Archive for November, 2010

From one parent to another —-

We are All In It Together !


Have you ever felt —–

Joy                  Anger               Frustration                  Amazement                   Scared

Elation              Irritated           Wonder                      Confusion                     Contentment

Petrified             Concerned            Rage                  Pride           Tenderness                Tired

Sometimes all at once ???

You must be a parent !!!

Just about every one of us is a parent; and by that I do not mean that we have in some way been responsible for the birth of a child. We are however, involved in the care of children in many different yet meaningful ways and that is what makes us parents. So biologically, or by adoption, or because of our concern for children we are all parents. By this token the term `parent’ includes not only grandparents, and older siblings; but also the next door `Kaku”. It also includes, the schoolteacher, and the pediatrician. Let us for a moment restrict ourselves to those of us who are involved in the daily care of a child.

What does it mean to be a parent? How do we make this a more rewarding experience? Well, lets find out.

I’m biased; but I really do think that being a parent is one of the most enriching experiences. Whether or not we want to; it helps us look beyond ourselves; to the needs, concerns and delights of another person, to that of a child who is to a large extent dependent on us for their wellbeing.

That is a very powerful position to be in. Perhaps that is why it is so important that we consider what we want for our children. A key question to ask oneself is – “What am I hoping for my child when she/he grows up?” “Am I wanting for him or her to be a doctor, an engineer, the best designer, artiste, executive —- OR

Just plain HAPPY ?”

This might sound radical and perhaps even a `little bit crazy’ given the competitive world we all live in, nowadays. But I think it is up to us to join the rat race or not. That one drop in the ocean does make a difference. It is for us to reduce the pressures our children experience by not placing unrealistic demands of achievement. Undue pressure is usually detrimental to development of the child’s personality as a whole. We need to ask ourselves – “What are we really achieving by sending (sometimes even pushing) our children from school to hobby class and then to tuitions; and then to the ground for that all too important physical activity”. And on and on and on. From one activity to another; with no time to reflect on what it means to us or to our child to be doing all those things. Perhaps we need to stop a while and ask ourselves “Is that what life is all about?” Certainly it is wonderful to be an all rounder, and it most certainly brings great joy when we or our children achieve great heights.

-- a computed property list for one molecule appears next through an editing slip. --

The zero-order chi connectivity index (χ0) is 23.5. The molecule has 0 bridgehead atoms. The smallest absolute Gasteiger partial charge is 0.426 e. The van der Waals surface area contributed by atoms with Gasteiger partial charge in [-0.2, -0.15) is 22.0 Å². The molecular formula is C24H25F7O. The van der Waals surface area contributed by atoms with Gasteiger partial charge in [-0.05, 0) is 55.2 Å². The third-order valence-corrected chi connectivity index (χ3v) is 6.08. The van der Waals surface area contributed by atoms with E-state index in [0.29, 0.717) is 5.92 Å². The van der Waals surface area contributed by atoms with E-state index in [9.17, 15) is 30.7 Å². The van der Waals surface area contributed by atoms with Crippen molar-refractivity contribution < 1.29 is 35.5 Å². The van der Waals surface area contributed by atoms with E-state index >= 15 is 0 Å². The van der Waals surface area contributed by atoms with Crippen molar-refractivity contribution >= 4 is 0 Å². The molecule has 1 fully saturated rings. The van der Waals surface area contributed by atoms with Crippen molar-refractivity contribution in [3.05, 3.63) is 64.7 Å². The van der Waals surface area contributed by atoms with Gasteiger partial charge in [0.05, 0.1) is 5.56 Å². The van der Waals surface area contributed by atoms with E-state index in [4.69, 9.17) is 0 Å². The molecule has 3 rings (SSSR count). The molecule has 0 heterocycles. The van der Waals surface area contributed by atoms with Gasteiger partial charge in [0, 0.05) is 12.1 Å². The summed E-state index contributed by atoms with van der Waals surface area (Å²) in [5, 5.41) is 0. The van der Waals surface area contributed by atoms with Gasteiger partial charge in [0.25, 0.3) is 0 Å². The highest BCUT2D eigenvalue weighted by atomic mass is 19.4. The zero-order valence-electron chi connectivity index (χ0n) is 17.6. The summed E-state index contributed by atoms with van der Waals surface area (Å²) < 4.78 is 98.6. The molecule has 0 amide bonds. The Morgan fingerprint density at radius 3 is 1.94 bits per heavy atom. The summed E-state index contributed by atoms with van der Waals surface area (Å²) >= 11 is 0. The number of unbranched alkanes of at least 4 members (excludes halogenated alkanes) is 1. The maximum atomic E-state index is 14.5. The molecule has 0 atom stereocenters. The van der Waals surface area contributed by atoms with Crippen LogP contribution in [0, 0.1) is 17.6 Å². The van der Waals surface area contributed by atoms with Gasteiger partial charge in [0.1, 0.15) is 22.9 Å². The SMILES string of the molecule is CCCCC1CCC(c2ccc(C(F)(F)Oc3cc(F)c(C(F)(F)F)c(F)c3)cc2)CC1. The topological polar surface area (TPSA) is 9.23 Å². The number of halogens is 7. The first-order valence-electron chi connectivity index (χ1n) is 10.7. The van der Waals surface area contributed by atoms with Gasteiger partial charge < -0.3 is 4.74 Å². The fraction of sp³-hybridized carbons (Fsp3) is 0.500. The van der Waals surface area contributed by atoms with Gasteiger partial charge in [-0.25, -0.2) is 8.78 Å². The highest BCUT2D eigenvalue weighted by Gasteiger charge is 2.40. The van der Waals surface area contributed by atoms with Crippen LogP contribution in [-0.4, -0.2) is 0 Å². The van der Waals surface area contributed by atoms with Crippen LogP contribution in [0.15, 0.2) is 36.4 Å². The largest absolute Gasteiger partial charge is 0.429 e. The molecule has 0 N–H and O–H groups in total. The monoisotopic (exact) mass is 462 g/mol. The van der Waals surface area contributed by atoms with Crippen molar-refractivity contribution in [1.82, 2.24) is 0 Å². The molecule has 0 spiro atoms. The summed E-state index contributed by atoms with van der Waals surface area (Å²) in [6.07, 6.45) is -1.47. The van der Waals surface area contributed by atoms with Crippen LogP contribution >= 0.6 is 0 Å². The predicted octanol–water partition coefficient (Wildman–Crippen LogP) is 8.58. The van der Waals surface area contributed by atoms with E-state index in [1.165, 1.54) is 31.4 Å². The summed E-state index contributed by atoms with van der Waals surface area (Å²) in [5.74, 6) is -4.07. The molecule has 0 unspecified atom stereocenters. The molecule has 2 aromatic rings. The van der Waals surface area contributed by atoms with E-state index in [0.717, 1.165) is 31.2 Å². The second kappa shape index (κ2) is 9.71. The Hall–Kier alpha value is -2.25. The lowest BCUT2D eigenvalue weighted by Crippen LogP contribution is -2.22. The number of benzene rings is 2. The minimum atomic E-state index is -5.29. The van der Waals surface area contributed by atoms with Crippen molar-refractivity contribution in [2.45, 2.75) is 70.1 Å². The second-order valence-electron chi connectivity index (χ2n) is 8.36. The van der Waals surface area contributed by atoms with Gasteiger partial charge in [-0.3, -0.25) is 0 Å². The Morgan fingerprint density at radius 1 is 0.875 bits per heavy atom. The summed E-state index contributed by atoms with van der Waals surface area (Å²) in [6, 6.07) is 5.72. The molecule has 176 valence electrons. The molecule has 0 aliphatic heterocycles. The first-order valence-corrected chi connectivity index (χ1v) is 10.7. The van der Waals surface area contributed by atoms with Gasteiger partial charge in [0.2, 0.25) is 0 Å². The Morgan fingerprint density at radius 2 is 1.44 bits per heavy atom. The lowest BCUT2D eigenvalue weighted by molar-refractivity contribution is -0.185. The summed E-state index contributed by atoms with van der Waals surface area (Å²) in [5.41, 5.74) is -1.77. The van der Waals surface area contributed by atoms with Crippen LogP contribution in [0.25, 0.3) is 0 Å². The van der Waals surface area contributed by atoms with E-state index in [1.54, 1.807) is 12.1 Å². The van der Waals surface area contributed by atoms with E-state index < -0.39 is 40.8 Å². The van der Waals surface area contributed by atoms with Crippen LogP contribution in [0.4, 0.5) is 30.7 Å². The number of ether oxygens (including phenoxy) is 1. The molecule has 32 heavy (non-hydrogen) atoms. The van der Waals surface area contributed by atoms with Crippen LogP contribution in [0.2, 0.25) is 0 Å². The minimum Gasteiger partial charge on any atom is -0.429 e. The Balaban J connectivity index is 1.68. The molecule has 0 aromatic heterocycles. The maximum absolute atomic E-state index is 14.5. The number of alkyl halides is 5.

But the moot point is do all children need to achieve the same height, and climb the same mountain? And who should decide which mountain — my child or me? And what if my child can’t or doesn’t seem to want to pursue the goals I think are important? Does that make him or her a lesser person?

Don’t get me wrong. We do have a role to play. It is our responsibility to enrich our child’s environment, to expose them to the varied options and choices that exist for them. And when they are so young (they’ve barely begun school) they are that much more impressionable, so much more open to suggestions. We need to use the power of parenthood carefully. We need to use it to achieve not our dreams and our goals; but to help our children reach for theirs.

Exposure is important. We do need to provide varied opportunities, to allow children to test their limits, to find out what really excites them and what makes them happy. But this means learning to walk a rather high tight rope. We need to recognize that there is a difference between providing opportunities, encouraging a child to give it a good try, supporting them so that they don’t give up at the first sight of failure and on the other hand, pushing them beyond reason. It means being alert to their abilities and interests; it means doing things along with them; it also means searching for the `appropriate’ experiences to provide them.